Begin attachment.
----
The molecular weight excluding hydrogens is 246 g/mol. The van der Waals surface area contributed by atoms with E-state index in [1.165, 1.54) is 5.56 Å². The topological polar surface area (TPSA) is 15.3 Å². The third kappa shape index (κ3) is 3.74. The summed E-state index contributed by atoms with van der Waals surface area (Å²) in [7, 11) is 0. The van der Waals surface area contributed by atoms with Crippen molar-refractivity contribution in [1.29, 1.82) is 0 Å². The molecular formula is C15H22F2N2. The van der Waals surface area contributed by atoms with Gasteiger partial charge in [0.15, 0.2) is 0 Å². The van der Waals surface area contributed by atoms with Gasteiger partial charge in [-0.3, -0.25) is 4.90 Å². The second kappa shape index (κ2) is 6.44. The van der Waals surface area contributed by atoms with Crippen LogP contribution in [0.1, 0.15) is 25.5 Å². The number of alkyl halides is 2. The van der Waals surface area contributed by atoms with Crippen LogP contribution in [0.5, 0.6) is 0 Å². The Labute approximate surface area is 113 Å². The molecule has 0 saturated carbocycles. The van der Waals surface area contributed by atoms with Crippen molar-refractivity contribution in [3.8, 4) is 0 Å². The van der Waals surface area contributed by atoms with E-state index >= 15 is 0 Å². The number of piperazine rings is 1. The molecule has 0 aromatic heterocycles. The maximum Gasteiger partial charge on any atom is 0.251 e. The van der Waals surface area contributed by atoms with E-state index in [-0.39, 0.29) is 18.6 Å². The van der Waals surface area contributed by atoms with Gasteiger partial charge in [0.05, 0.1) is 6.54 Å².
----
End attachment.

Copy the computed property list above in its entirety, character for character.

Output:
The molecular weight excluding hydrogens is 246 g/mol. The van der Waals surface area contributed by atoms with E-state index in [1.165, 1.54) is 5.56 Å². The topological polar surface area (TPSA) is 15.3 Å². The third kappa shape index (κ3) is 3.74. The summed E-state index contributed by atoms with van der Waals surface area (Å²) in [7, 11) is 0. The van der Waals surface area contributed by atoms with Crippen molar-refractivity contribution in [1.29, 1.82) is 0 Å². The molecular formula is C15H22F2N2. The van der Waals surface area contributed by atoms with Gasteiger partial charge in [0.15, 0.2) is 0 Å². The van der Waals surface area contributed by atoms with Gasteiger partial charge in [-0.3, -0.25) is 4.90 Å². The second kappa shape index (κ2) is 6.44. The van der Waals surface area contributed by atoms with Crippen LogP contribution in [0.1, 0.15) is 25.5 Å². The number of alkyl halides is 2. The van der Waals surface area contributed by atoms with Crippen LogP contribution in [0.5, 0.6) is 0 Å². The Labute approximate surface area is 113 Å². The molecule has 0 saturated carbocycles. The van der Waals surface area contributed by atoms with Crippen molar-refractivity contribution in [3.8, 4) is 0 Å². The van der Waals surface area contributed by atoms with E-state index >= 15 is 0 Å². The number of piperazine rings is 1. The molecule has 0 aromatic heterocycles. The maximum Gasteiger partial charge on any atom is 0.251 e. The van der Waals surface area contributed by atoms with E-state index in [-0.39, 0.29) is 18.6 Å². The van der Waals surface area contributed by atoms with Gasteiger partial charge in [0.05, 0.1) is 6.54 Å².